This ground-breaking new book uncovers the way Shakespeare draws upon the available literature and visual representations of the hand to inform his drama.
Providing an analysis of gesture, touch, skill and dismemberment in a range of Shakespeare's works, it shows how the hand was perceived in Shakespeare's time as an indicator of human agency, emotion, social and personal identity. It demonstrates how the hand and its activities are described and embedded in Shakespeare's texts and about its role on the Shakespearean stage: as part of the actor's body, in the language as metaphor, and as a morbid stage-prop. Understanding the cultural signifiers that lie behind the early modern understanding of the hand and gesture, opens up new and sometimes disturbing ways of reading and seeing Shakespeare's plays.
'Farah Karim-Cooper's The Hand on the Shakespearean Stage: Gesture, Touch, and the Spectacle of Dismemberment combines its author's expert knowledge of early modern performance with new research on the cultural history of gesture to deliver a groundbreaking account of the emotional, psychological, and social work carried out by the hand on stage.' Studies in English Literature 1500-1900
'This book augments Arden's reputation for producing monographs which are not only accessible to the reader, but academically rigorous and centred around fascinating subjects ... [It] serves as a vital new contribution, offering a comprehensive survey of the hand in Shakespeare's day which will be of use to students and scholars interested in conceptions of the early modern body.' Early Theatre
'Farah Karim-Cooper crafts a study that is narrow in focus yet wide-ranging in breadth by casting attention upon the early modern hand … Across six chapters, Karim-Cooper reveals the capacious symbolic capacity of the hand in early modern culture and, attendantly, on the stage … even as Karim-Cooper undertakes a historicist approach, she also pulls in dramaturgy, analysis of art, a careful attention to material culture, and a keen eye toward performance practice in order to enhance her fascinating analysis of the early modern hand … Karim-Cooper makes an important, original contribution to early modern body studies whose breadth will appeal to a wide audience of Shakespearean and early modern scholars.' Comparative Drama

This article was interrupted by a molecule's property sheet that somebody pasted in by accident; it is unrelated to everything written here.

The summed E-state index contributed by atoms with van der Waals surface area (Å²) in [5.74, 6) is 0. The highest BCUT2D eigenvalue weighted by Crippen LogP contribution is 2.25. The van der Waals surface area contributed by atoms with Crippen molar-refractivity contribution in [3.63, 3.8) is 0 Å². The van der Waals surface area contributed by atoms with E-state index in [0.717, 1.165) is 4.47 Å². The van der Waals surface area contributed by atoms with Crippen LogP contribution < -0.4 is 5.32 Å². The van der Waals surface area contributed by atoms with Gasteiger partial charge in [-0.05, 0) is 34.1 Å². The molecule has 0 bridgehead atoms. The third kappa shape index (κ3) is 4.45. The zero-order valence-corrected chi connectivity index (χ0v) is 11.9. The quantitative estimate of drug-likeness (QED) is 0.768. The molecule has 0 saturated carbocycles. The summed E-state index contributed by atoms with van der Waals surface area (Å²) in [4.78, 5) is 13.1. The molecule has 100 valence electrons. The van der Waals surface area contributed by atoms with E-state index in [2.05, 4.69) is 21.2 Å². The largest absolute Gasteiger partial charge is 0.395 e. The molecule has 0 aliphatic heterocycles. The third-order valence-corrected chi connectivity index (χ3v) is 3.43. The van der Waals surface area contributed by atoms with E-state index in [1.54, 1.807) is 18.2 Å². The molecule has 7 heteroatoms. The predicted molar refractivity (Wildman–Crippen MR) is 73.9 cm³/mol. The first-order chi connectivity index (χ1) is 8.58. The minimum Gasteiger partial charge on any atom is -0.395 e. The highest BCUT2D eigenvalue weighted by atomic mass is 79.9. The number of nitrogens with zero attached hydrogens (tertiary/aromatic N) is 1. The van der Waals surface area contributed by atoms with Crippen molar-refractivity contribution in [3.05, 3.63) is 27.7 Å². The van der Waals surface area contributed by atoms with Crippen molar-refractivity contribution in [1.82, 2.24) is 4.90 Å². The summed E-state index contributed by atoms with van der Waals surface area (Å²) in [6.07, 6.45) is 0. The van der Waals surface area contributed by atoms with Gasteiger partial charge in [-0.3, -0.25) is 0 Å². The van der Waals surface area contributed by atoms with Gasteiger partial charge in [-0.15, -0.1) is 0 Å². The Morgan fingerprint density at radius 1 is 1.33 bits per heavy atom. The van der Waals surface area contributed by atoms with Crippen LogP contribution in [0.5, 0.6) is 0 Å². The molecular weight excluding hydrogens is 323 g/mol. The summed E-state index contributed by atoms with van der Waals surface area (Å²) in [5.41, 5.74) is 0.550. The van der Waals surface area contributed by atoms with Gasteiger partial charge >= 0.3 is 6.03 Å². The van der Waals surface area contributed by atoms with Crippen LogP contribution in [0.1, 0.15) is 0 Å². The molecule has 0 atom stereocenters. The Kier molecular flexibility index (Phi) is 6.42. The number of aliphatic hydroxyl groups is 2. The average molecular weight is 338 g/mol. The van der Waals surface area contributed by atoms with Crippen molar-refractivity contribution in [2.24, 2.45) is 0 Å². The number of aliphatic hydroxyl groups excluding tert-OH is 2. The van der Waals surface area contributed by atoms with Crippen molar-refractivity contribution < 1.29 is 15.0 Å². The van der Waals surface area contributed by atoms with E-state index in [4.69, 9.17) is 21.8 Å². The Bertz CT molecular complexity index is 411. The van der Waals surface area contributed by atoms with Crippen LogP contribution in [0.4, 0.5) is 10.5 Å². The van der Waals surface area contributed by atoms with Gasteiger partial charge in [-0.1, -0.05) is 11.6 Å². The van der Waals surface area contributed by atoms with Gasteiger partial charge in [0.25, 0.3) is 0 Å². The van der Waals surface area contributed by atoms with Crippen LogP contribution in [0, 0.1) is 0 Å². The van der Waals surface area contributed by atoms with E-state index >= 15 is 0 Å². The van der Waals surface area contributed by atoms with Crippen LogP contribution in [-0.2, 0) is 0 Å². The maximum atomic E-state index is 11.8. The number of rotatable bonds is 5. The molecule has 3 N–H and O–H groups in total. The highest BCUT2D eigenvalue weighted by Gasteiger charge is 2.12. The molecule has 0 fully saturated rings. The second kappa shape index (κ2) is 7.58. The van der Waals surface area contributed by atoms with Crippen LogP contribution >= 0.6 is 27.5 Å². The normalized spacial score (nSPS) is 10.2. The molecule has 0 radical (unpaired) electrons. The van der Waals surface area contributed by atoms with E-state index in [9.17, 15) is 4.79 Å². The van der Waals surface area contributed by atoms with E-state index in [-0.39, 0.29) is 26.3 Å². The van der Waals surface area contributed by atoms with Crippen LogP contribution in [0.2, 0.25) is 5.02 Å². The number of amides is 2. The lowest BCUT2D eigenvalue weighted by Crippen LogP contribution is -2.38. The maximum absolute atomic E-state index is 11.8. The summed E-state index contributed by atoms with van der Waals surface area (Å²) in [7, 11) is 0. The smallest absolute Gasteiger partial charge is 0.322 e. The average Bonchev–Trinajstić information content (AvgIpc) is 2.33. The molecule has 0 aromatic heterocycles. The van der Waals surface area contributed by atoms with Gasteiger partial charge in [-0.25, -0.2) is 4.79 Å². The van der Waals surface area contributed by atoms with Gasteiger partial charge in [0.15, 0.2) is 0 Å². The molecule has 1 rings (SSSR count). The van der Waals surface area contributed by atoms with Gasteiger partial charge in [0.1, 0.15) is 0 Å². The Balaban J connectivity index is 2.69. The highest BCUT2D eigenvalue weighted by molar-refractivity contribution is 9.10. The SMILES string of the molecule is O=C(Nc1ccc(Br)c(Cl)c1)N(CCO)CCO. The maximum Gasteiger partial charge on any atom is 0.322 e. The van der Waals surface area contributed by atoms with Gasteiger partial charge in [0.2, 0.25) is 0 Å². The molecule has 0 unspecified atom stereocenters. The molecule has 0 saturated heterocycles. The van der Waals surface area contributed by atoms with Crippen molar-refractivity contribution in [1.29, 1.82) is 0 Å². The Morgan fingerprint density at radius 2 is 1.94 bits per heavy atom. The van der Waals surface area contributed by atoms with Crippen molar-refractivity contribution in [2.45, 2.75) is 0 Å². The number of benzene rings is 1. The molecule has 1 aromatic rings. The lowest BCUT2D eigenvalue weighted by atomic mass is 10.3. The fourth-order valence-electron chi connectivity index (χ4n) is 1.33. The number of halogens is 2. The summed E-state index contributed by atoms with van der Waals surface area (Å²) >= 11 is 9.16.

'Karim-Cooper skillfully locates the expressive hand in an emotional and theatrical context … Karim-Cooper gives well-deserved primacy to an oft-misunderstood and overlooked expression, a topic of interest not only to the scholars who seem to be her target audience, but also to educators, actors, and directors. Her insightful analysis of the hand demonstrates the close correspondence among the scientific, philosophic, and artistic fields … her command of period plays, oratory, and anatomical sources successfully brings interdisciplinary considerations of hand gestures to bear on the works of Shakespeare and his contemporaries, and also on contemporary plays onstage and in film.' Theatre Topics
'[An] excellent handbook. Within the joy of the pun rests the richness of Karim-Cooper's achievement. her encyclopedic consideration of the hand and her specific attention to gesture as narration and to the complexities of touch do the work for those of us who will go on to play with the discoveries she offers ... The Hand on the Shakespearean Stage provides both the material for invention and further study and points us toward the potential of a hands-on approach to contemporary productions of the early modern works with a new understanding of gesture, touch, and the intimacy of palms.' Shakespeare Quarterly